456 was on heat today and the right time to inseminate her was 2.30pm, the hottest part of the day. The part of the race I usually use for inseminating is in the blasting hot sun, but just in front is the head-bail area, which is shaded by the large trees beside the yards. Stephan wasn't around, but Stella was able to be very helpful, by holding a rail behind the cow while I worked. Because of the relative position of the rails on either side of the race there, any backing rail either has to have a notch in it to enable it to stay where I put it, or be held firmly in place, which is what Stella did.
I replaced some of the heat detectors on the cows this evening, many having been activated, or fallen off. It's a messy job, involving cutting off the plastic envelope which holds the dye tube and then gluing another indicator onto the material patch still on the cow, or removing the whole old indicator if it's not too firmly holding on any more, and gluing the new one to the cow.
602's big wart has been bumped and nearly knocked off her head. I'll now watch and see what happens...
Warts often get knocked because they stick out and then they'll generally fall off and heal up.
Irene 35's foot, which we treated a week ago, appears to be entirely comfortable for her again. We're thrilled, having never attempted such treatment ourselves before.
Some of the cow and heifer heats are proving difficult to detect! Later in the season I will probably "mate on suspicion" whenever a cow lifts her head and cocks her ears in that particular way, but at this stage, I'm still waiting for firmer signs of oestrus.
We had a number of visitors here to collect firewood this afternoon and then they stayed for dinner. At the end of the meal, I came into the kitchen on the completion of a phone call I'd carried outside into the quiet, and discovered a very large teenager standing at my fridge, eating my chocolates! To add insult to injury there was no apology, just a defiant "I was hungry", which I doubt very much, after the dinner I'd seen eaten! What a cheek! Whatever happened to manners?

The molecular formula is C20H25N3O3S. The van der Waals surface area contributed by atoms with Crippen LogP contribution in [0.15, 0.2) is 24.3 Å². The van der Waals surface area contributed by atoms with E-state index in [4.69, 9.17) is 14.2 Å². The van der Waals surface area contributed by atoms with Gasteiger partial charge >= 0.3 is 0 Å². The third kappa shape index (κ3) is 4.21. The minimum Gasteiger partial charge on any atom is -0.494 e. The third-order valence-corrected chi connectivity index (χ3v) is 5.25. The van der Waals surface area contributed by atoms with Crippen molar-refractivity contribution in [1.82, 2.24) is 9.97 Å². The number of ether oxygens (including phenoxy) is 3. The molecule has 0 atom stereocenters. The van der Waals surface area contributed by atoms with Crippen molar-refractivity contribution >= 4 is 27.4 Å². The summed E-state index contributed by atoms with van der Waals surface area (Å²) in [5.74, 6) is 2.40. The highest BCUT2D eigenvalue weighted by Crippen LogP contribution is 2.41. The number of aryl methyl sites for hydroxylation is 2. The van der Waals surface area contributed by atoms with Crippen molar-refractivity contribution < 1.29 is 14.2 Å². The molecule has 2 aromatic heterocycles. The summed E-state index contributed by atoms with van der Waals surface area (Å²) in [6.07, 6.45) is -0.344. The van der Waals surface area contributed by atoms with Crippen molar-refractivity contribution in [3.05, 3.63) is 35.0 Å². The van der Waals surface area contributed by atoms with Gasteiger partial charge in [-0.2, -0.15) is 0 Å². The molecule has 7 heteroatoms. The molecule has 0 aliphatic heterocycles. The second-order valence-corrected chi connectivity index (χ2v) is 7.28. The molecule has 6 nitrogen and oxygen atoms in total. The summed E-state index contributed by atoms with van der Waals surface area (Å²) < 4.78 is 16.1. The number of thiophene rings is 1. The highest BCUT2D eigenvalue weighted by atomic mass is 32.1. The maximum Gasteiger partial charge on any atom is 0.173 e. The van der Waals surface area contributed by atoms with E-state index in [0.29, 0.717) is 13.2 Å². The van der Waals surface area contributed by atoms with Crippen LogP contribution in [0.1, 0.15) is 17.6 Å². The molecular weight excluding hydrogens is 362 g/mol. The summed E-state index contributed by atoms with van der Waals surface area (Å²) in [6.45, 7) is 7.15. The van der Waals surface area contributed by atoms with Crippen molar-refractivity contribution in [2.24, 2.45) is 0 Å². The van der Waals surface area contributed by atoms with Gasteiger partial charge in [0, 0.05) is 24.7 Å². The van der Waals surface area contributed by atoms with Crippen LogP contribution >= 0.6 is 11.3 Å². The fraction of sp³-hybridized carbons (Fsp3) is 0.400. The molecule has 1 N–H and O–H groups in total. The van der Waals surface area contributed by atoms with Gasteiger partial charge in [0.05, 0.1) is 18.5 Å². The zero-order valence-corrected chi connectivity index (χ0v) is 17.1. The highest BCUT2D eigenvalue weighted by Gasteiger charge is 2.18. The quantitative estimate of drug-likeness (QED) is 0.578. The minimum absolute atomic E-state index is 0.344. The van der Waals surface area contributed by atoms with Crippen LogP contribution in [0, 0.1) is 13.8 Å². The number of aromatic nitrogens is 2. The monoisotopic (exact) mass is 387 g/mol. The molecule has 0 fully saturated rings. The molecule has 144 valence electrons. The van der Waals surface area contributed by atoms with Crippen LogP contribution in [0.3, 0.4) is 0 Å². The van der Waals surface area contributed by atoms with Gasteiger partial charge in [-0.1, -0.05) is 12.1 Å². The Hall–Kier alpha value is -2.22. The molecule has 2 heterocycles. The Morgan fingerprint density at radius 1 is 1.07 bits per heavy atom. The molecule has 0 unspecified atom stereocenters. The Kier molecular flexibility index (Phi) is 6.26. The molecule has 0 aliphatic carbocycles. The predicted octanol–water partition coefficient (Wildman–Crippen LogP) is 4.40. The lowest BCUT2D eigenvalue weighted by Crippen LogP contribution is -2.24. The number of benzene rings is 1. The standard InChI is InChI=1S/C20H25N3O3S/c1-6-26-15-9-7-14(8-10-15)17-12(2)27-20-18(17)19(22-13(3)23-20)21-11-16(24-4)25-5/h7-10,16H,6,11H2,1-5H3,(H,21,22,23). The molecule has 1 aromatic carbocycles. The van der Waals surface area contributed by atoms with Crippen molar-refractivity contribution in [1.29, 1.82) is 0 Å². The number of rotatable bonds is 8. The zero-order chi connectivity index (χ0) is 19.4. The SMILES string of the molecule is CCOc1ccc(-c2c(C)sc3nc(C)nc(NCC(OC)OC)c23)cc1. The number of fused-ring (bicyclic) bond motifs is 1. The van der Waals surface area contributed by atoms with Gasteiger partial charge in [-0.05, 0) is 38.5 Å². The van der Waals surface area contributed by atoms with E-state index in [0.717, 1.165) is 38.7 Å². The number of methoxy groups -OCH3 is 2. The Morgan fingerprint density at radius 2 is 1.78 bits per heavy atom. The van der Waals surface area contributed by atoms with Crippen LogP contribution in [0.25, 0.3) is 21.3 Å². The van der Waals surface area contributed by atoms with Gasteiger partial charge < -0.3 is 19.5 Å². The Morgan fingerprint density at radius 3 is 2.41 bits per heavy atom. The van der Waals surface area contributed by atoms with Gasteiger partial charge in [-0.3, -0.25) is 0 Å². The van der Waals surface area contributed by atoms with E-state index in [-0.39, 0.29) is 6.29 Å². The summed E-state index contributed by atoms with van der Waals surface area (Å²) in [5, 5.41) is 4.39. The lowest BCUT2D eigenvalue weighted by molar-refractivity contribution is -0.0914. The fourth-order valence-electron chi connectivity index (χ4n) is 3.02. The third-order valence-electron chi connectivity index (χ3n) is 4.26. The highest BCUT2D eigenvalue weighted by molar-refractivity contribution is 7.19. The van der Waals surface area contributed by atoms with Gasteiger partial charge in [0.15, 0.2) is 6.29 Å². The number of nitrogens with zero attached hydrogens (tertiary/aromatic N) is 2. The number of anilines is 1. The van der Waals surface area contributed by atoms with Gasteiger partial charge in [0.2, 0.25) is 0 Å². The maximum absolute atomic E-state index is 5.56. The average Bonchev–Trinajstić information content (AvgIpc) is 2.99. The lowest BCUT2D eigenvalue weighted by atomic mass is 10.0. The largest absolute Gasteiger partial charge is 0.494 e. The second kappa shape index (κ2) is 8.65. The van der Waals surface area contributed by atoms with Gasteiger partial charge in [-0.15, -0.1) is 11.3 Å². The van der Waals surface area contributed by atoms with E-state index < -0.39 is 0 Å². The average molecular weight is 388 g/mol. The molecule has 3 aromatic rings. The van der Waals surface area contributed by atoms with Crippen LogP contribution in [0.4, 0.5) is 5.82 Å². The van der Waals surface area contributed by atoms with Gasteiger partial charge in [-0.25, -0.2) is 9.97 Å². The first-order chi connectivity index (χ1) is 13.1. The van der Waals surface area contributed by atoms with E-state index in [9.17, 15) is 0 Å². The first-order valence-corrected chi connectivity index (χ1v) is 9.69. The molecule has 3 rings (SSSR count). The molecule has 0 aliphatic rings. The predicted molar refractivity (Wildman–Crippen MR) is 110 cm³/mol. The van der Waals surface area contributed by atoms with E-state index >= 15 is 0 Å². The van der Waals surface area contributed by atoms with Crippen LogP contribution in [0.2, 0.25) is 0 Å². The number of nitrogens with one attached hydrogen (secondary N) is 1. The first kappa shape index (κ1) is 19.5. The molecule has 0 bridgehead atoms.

The fencers finished the boundary fence over the road this morning. Marvellous!
We've been taking brushes out to the cows when we go to check them during the day. Demelza will follow anyone with a brush!
Stella went back to her family, on the bus, early this morning. It has been lovely having her here.
538 was the first cow to show the signs of ringworm last year and after several weeks' obvious infection, it's now hard to see where the spots were.
The main river level has dropped by several inches - the reddish-brown line above the water is where dead Totara leaves have stuck to the bank as the water has gone down.
This year's calves are as keen on blackberries as their forerunners. Stephan worries about them eating his crop, but whenever I look, there seem to be just as many black and ripening berries as ever. There may be more calf slobber, but I don't think about that if I'm eating them.
A tiny moth on the side of my hat.
When I was out checking the heifers with the bull, I walked across one of the swamps, looked down and found these enormous pincers. They are presumably from a native freshwater crayfish, Kōura, which some bird must have been dining on.
I've never seen a Kōura of sufficient size to carry such pincers and I would not want to be near one without my boots on!
These three little bulls were all lined up in a very comical manner as I fished my camera out to take their photo, but their instincts didn't let them wait around.
My notebook says I spent all day watching cows ...
We're into the second cycle now, the bovine oestrus cycle being three weeks long. Some cows and heifers haven't yet been inseminated so I'm watching them very carefully, and I watch those I did three weeks ago for signs of coming on heat again, which would indicate their not having conceived the first time.